This paper explores the concept and practice of Retribution and Forgiveness akin to the Biblical concepts of Law and Grace—the two faces of a coin, and affirms that forgiveness, like the New Testament grace, does not cancel retribution (law) but complementary to it. It also asserts that lawlessness is the permissive effect of an abuse of forgiveness just as an overdose on grace has begotten decades of abuse of law.
The substance of the paper hinged on the dogma that all components of the universe have unwritten laws governing their operation, known as Natural laws, from which all written laws of human governance derived their substance. This makes the foundations of human rights and the history of the natural law to be one under the same universal law of cause and effect or of sowing and reaping. Every effect has a cause. The violation of this natural law brings consequence, known as retribution. This law remains constant and consistent.
This exploration posited that forgiveness has never existed as part of the natural law of the universe. Unlike retribution, forgiveness is not a law. Therefore, nobody is required by law to forgive, it’s a choice, a self-catharsis. If forgiveness and retribution are therefore the two faces of a coin, then the purpose of the coin is to get what one pays for, or be paid back in one’s own coin. The paper concluded with the argument that retribution is much more efficient in enforcing and preserving order than forgiveness, owing to the fact that man, by nature, through ages has never wanted to be held accountable for his actions.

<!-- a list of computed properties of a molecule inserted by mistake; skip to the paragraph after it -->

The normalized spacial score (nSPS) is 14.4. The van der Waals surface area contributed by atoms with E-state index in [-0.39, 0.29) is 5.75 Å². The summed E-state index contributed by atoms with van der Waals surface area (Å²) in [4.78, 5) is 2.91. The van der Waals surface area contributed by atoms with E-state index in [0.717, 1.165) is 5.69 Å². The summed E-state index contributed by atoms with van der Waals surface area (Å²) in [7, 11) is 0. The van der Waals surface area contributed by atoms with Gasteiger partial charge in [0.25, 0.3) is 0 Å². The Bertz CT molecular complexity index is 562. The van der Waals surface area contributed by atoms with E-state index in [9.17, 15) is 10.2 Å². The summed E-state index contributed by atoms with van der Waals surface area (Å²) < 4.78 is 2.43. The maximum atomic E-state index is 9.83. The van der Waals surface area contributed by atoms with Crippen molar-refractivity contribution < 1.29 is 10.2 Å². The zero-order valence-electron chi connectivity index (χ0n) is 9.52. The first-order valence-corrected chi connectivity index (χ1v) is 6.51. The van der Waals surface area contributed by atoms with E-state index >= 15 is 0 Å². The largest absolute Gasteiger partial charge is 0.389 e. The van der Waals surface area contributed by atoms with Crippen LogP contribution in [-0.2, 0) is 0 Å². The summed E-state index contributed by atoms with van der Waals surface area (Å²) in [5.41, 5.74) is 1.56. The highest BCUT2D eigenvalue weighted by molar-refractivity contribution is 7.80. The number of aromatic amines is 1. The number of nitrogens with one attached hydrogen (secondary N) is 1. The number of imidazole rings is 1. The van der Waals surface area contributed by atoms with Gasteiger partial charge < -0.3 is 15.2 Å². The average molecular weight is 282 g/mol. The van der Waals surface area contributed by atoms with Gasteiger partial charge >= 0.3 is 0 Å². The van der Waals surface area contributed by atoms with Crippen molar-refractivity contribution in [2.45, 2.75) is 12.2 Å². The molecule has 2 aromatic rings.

The Universe exists to support all life. Whatever exists as part of the universe is natural and must conform to its purpose, otherwise, there will be chaos. Gravitational law for instance, simply explains that an object that goes up must come down.1 This same object may float on the other planets, but on the earth, the object must obey the universal gravitational law according to Isaac Newton. Violation of the universal gravitation law brings consequences and nature works by law of an ideal order. Every material, tangible and intangible, waits for its manifestation. The moon and stars shine in the night. The sun shines in the day. The rain falls in its season. Everything therefore, must exist to follow order. Every season must come to pass: summer, winter, autumn and spring and natural law is a compact between the universe and its components.